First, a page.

It's never been easier to take as many photos as you like, but keeping them all organised and backed up has never been more difficult. The team at WNYC's Note to Self, with a little help from yours truly, put together this flowchart to help you tackle your photo clutter once and for all.
When Manoush Zomorodi, host of Note to Self on WNYC (check out her interview with us here), asked her audience what their biggest organizational challenge was, they overwhelmingly said managing their photos was at the top of their list. It's something everyone has somewhere on their to-do list, and everyone's tried multiple services and approaches to try and tackle.
Well, Manoush reached out to me to see if I could help, and together with her team, we put together a plan to tackle photo clutter once and for all. It didn't go the way we anticipated. With some tweaking and reworking, we managed to come up with a scheme that will help you conquer your photo clutter, based on the type of relationship you have with your photos.
The flowchart below walks you through the process of determining what kind of photo-taker you are. Once you've figured that out, the basic process boils down to three steps:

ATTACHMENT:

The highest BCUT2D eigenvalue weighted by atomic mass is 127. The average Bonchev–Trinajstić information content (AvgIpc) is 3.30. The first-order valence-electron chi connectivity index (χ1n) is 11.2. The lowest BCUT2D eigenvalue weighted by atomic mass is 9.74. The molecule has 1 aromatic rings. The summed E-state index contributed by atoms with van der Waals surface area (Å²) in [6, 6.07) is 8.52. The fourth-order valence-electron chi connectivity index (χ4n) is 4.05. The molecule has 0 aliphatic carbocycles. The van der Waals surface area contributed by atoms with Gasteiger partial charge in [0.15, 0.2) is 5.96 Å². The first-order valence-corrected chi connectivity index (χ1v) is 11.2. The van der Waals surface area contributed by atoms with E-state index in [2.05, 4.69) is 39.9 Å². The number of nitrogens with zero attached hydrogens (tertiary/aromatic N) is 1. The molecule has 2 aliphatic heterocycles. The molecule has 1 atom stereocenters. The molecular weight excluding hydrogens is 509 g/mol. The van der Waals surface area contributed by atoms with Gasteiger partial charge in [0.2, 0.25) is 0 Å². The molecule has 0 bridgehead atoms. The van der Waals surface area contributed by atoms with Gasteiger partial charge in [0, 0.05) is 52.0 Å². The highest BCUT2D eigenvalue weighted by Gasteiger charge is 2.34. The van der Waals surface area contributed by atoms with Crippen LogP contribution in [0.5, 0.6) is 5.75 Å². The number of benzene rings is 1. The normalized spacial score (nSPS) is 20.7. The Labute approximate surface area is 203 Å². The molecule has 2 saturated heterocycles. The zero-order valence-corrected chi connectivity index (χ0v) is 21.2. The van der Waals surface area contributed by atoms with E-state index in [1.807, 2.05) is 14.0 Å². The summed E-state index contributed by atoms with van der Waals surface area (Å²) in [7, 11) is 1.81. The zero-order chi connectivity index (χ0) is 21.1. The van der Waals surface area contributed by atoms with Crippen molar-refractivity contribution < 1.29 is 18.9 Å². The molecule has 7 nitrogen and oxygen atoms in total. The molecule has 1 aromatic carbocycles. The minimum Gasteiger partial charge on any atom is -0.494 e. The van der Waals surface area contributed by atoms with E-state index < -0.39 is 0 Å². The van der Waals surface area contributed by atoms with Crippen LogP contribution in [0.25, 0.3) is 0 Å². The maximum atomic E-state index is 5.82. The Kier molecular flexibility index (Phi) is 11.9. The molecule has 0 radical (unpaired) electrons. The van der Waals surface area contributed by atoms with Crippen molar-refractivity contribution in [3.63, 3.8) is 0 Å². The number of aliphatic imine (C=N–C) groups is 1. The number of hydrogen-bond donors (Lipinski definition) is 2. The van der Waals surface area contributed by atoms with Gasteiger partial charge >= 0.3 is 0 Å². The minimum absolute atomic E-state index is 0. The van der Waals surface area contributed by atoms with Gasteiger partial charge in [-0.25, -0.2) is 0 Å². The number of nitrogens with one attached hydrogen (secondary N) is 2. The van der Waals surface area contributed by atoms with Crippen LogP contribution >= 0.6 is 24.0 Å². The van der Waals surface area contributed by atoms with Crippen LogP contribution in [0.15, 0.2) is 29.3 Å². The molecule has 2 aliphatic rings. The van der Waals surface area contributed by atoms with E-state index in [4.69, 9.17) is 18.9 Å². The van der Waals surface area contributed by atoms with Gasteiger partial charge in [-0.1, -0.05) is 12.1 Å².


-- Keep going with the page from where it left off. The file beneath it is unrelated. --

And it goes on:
- Turning on auto-upload so all of your future photos (and the ones on your device) are backed up to the web -- I suggested Dropbox and Google Photos, both of whichwe have guides to mastering -- where they're easy to share.
- Pulling in any other photos from other sources (your computer, your SD cards, or even physical ones) to those central locations.
- Spending some time organising your photos into galleries, reliving your memories, and sharing those photos with friends and family.
From there, how deep in the weeds you get with each bullet point varies based on the kind of photo-taker you are. For more -- and for the whole walkthrough, step-by-step for each type of photographer, hit the link below.
You can also listen to the podcast embedded below to hear Manoush and I put the plan together, and how the whole experiment went -- not to mention some more philosophical conversation about why we take so many photos in the first place, and get involved with our experiment here.
It's Time to Deal with Your Photo Clutter [Note to Self (WNYC)]